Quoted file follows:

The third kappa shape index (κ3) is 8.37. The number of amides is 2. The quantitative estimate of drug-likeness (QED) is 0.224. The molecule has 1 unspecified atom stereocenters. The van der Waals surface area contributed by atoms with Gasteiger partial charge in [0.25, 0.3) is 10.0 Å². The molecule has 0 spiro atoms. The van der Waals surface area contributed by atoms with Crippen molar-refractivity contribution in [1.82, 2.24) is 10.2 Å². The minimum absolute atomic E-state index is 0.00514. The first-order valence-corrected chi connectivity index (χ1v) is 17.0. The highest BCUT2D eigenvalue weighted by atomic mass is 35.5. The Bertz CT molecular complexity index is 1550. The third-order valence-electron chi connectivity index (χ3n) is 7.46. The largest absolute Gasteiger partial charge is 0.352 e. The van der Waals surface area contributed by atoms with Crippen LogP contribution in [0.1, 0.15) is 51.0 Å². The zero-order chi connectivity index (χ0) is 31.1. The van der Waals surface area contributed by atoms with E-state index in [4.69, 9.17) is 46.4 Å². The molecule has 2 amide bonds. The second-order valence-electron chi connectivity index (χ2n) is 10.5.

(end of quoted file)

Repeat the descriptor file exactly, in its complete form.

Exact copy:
The third kappa shape index (κ3) is 8.37. The number of amides is 2. The quantitative estimate of drug-likeness (QED) is 0.224. The molecule has 1 unspecified atom stereocenters. The van der Waals surface area contributed by atoms with Gasteiger partial charge in [0.25, 0.3) is 10.0 Å². The molecule has 0 spiro atoms. The van der Waals surface area contributed by atoms with Crippen molar-refractivity contribution in [1.82, 2.24) is 10.2 Å². The minimum absolute atomic E-state index is 0.00514. The first-order valence-corrected chi connectivity index (χ1v) is 17.0. The highest BCUT2D eigenvalue weighted by atomic mass is 35.5. The Bertz CT molecular complexity index is 1550. The third-order valence-electron chi connectivity index (χ3n) is 7.46. The largest absolute Gasteiger partial charge is 0.352 e. The van der Waals surface area contributed by atoms with Crippen LogP contribution in [0.1, 0.15) is 51.0 Å². The zero-order chi connectivity index (χ0) is 31.1. The van der Waals surface area contributed by atoms with E-state index in [4.69, 9.17) is 46.4 Å². The molecule has 2 amide bonds. The second-order valence-electron chi connectivity index (χ2n) is 10.5.